What is the IoT?
The Internet of Things or IoT refers to the connecting of a device(s) to the Internet and/or each other. It’s a giant network of connected “things” which also includes people. As Forbes put it, the IoT relationship is between people-people, people-things, and things-things. It can include everything from cell phones, coffee makers, light bulbs, and locks to the jet engine of an airplane or the drill of an oil rig.
Where is it used?
A number of opportunities are emerging in various sectors thanks the adoption of the IoT:
- Consumers: Enhances the use of smart homes, which helps consumers use energy and appliances more efficiently
- Retail: Helps retailers understand the peak times when customers visit their stores and which stores, helping them improve the productivity of employees and optimize promotions
- Medical: Helps doctors monitor patients remotely through the use of wearable devices
- Military: Can be used for proper resource allocation during times of war, in threat analysis, and for monitoring troops
- Industrial: Is used for SCM, monitoring of industrial devices, production process optimization, and energy control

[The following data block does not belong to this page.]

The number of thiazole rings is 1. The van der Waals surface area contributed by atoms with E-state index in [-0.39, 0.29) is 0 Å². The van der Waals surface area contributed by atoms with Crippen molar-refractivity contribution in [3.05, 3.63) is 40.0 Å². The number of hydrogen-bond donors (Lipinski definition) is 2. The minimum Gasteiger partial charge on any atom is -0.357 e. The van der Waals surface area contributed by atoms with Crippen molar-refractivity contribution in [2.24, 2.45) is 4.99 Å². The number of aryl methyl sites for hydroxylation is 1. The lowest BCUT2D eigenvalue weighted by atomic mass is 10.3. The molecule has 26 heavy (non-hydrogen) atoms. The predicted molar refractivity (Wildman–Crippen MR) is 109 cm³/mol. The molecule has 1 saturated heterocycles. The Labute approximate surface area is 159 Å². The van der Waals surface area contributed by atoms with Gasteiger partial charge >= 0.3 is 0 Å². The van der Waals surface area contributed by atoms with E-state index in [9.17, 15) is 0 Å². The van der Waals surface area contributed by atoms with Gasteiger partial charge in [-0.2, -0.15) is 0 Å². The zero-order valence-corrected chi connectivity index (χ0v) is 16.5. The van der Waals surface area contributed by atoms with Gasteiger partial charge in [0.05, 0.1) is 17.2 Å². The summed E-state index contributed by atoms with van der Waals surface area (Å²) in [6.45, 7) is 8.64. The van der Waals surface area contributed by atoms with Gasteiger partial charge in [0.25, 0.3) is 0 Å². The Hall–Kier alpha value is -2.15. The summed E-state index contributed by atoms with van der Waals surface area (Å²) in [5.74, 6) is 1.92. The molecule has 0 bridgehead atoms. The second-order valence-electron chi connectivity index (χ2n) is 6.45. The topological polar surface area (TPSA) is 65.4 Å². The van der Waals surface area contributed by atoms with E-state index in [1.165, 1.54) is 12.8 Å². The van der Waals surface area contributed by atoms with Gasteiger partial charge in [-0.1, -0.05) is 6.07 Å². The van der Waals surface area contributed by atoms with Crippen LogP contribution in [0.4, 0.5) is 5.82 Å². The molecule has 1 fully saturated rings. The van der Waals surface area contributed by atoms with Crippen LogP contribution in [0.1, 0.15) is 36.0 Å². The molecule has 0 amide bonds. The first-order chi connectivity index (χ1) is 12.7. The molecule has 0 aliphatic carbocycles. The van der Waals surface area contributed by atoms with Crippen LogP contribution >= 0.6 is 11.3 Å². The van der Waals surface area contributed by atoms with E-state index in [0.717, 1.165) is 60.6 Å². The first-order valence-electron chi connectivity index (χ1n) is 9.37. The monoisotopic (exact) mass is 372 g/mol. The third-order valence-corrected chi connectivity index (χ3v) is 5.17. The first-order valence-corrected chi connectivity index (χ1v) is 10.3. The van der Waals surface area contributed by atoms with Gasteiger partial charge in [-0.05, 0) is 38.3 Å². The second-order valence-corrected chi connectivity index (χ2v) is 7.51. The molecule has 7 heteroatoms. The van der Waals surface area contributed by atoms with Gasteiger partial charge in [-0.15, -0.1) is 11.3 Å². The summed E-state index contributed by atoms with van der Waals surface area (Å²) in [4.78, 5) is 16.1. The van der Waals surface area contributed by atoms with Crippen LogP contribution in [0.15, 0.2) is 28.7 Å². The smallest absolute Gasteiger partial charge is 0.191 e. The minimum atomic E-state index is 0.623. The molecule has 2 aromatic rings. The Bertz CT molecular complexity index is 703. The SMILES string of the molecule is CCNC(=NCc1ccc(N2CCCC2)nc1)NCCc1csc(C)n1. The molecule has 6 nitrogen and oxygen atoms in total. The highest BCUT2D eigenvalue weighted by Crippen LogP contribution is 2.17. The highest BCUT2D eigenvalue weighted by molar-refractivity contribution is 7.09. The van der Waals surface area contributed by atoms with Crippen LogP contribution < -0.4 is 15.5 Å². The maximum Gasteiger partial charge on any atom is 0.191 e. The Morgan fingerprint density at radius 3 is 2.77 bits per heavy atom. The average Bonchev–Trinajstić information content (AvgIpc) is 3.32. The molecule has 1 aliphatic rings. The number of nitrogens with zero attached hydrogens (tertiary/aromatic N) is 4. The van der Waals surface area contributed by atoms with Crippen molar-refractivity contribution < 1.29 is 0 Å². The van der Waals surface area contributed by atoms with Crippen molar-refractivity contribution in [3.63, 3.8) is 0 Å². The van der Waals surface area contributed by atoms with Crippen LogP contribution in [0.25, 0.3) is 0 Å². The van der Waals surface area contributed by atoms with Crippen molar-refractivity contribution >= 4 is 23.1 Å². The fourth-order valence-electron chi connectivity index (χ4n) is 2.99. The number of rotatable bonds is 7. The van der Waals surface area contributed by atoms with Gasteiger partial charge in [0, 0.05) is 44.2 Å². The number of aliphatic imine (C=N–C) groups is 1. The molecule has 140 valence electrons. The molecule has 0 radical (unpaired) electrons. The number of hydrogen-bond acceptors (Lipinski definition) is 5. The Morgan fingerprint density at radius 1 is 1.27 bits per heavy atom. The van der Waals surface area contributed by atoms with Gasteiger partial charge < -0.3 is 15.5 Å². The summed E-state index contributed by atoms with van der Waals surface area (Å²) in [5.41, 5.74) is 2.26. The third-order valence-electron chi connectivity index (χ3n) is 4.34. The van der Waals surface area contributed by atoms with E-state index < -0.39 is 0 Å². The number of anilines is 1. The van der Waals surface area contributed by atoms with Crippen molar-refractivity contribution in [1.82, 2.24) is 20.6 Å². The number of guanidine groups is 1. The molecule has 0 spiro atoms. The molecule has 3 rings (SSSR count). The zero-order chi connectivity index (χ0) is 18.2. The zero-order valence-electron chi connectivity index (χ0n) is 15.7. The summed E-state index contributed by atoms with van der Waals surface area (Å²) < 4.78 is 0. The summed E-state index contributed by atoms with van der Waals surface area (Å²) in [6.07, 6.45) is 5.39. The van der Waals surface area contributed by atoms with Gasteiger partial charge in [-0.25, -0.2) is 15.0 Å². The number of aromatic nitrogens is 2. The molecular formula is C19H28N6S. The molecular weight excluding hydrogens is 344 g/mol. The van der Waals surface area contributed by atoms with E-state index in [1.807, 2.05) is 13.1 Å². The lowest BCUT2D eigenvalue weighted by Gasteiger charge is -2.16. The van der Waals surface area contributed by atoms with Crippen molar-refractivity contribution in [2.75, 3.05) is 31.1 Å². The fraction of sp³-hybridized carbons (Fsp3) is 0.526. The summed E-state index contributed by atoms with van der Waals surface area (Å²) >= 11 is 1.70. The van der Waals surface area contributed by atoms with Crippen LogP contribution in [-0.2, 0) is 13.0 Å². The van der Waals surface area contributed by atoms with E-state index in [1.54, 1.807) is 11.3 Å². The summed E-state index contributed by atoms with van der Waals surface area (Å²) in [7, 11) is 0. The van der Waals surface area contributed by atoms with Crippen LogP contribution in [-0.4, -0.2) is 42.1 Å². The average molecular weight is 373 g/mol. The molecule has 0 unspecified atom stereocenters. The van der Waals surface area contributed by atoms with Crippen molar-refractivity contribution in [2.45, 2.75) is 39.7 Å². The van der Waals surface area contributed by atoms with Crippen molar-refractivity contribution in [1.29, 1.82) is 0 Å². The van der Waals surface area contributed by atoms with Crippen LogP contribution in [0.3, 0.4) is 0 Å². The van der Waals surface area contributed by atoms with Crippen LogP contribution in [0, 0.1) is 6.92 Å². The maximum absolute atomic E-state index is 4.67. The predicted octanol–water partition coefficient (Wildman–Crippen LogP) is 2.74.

- Automotive: Helps with managing traffic at peak times
- Environment: Is being used to predict weather and track endangered species
- Agriculture: Is being used in crop irrigation and crop logistics
- Security: Used for access control, audit trails, and location tracking
How big is its impact?
The analyst firm Garner predicted that by 2020, there will be over 26 billion connected devices (some predict it will be much higher--over 100 billion). Our smart homes are soon going to expand into smart cities, where interconnected technology is used to enhance communication between devices, and help in efficient use of resources. You can bet that 5 years from now, anything that can be connected will be connected, and our lives will feel much more seamless and simplified because of it.